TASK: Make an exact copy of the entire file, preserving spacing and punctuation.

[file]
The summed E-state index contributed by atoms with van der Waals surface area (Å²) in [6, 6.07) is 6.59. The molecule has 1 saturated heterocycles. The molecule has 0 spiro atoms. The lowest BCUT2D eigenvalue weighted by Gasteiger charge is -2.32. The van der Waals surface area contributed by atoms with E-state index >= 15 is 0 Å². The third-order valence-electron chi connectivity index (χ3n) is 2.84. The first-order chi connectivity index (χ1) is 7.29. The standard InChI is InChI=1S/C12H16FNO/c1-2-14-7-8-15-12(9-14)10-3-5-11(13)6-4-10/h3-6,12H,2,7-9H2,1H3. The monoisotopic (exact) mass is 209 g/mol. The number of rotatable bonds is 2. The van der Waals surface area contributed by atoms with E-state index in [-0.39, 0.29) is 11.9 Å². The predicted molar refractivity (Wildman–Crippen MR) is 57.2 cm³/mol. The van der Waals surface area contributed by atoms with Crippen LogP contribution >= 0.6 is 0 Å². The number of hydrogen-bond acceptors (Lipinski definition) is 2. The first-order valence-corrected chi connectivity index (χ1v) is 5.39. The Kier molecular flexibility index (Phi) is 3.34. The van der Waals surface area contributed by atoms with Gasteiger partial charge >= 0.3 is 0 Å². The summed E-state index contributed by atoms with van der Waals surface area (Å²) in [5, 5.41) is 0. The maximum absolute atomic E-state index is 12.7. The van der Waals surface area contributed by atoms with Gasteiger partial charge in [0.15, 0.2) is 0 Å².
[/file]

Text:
The summed E-state index contributed by atoms with van der Waals surface area (Å²) in [6, 6.07) is 6.59. The molecule has 1 saturated heterocycles. The molecule has 0 spiro atoms. The lowest BCUT2D eigenvalue weighted by Gasteiger charge is -2.32. The van der Waals surface area contributed by atoms with E-state index >= 15 is 0 Å². The third-order valence-electron chi connectivity index (χ3n) is 2.84. The first-order chi connectivity index (χ1) is 7.29. The standard InChI is InChI=1S/C12H16FNO/c1-2-14-7-8-15-12(9-14)10-3-5-11(13)6-4-10/h3-6,12H,2,7-9H2,1H3. The monoisotopic (exact) mass is 209 g/mol. The number of rotatable bonds is 2. The van der Waals surface area contributed by atoms with E-state index in [-0.39, 0.29) is 11.9 Å². The predicted molar refractivity (Wildman–Crippen MR) is 57.2 cm³/mol. The van der Waals surface area contributed by atoms with Crippen LogP contribution >= 0.6 is 0 Å². The number of hydrogen-bond acceptors (Lipinski definition) is 2. The first-order valence-corrected chi connectivity index (χ1v) is 5.39. The Kier molecular flexibility index (Phi) is 3.34. The van der Waals surface area contributed by atoms with Gasteiger partial charge >= 0.3 is 0 Å². The summed E-state index contributed by atoms with van der Waals surface area (Å²) in [5, 5.41) is 0. The maximum absolute atomic E-state index is 12.7. The van der Waals surface area contributed by atoms with Gasteiger partial charge in [0.15, 0.2) is 0 Å².